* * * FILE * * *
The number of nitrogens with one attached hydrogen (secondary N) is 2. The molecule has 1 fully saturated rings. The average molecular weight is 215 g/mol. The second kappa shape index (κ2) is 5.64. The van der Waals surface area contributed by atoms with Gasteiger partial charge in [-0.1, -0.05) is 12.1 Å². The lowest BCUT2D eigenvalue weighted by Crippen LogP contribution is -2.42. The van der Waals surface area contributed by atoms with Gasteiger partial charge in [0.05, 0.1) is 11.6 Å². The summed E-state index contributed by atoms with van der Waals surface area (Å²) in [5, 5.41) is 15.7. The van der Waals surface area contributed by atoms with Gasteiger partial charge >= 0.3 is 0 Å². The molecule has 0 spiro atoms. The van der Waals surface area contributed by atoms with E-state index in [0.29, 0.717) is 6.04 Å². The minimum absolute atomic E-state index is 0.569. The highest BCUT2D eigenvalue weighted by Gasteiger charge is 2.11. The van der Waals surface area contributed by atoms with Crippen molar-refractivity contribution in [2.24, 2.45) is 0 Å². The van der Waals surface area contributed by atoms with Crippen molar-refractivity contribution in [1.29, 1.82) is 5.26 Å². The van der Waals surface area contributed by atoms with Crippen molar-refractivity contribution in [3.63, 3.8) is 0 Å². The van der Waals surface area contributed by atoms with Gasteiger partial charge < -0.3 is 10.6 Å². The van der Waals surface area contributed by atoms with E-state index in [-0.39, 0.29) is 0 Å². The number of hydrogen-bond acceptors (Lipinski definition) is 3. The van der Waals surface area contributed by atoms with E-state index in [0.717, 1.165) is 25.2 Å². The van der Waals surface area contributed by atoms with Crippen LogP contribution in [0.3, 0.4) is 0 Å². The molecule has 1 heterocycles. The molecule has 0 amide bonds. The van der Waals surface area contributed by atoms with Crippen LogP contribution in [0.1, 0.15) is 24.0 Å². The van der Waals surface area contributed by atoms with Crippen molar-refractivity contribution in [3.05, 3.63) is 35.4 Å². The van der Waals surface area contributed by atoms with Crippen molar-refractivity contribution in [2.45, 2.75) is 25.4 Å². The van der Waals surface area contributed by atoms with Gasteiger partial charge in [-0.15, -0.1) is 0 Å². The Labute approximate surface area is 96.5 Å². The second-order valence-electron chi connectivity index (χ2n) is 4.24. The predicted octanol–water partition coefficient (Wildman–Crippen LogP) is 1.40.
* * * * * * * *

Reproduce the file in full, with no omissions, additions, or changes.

The number of nitrogens with one attached hydrogen (secondary N) is 2. The molecule has 1 fully saturated rings. The average molecular weight is 215 g/mol. The second kappa shape index (κ2) is 5.64. The van der Waals surface area contributed by atoms with Gasteiger partial charge in [-0.1, -0.05) is 12.1 Å². The lowest BCUT2D eigenvalue weighted by Crippen LogP contribution is -2.42. The van der Waals surface area contributed by atoms with Gasteiger partial charge in [0.05, 0.1) is 11.6 Å². The summed E-state index contributed by atoms with van der Waals surface area (Å²) in [5, 5.41) is 15.7. The van der Waals surface area contributed by atoms with Gasteiger partial charge >= 0.3 is 0 Å². The molecule has 0 spiro atoms. The van der Waals surface area contributed by atoms with E-state index in [0.29, 0.717) is 6.04 Å². The minimum absolute atomic E-state index is 0.569. The highest BCUT2D eigenvalue weighted by Gasteiger charge is 2.11. The van der Waals surface area contributed by atoms with Crippen molar-refractivity contribution in [2.24, 2.45) is 0 Å². The van der Waals surface area contributed by atoms with Crippen molar-refractivity contribution in [1.29, 1.82) is 5.26 Å². The van der Waals surface area contributed by atoms with Crippen molar-refractivity contribution in [3.63, 3.8) is 0 Å². The van der Waals surface area contributed by atoms with Gasteiger partial charge < -0.3 is 10.6 Å². The van der Waals surface area contributed by atoms with E-state index in [-0.39, 0.29) is 0 Å². The number of hydrogen-bond acceptors (Lipinski definition) is 3. The van der Waals surface area contributed by atoms with E-state index in [0.717, 1.165) is 25.2 Å². The van der Waals surface area contributed by atoms with Crippen LogP contribution in [0.3, 0.4) is 0 Å². The molecule has 1 heterocycles. The molecule has 0 amide bonds. The van der Waals surface area contributed by atoms with Crippen LogP contribution in [0.1, 0.15) is 24.0 Å². The van der Waals surface area contributed by atoms with Crippen molar-refractivity contribution in [3.05, 3.63) is 35.4 Å². The van der Waals surface area contributed by atoms with Crippen molar-refractivity contribution in [2.45, 2.75) is 25.4 Å². The van der Waals surface area contributed by atoms with Gasteiger partial charge in [-0.15, -0.1) is 0 Å². The Labute approximate surface area is 96.5 Å². The second-order valence-electron chi connectivity index (χ2n) is 4.24. The predicted octanol–water partition coefficient (Wildman–Crippen LogP) is 1.40.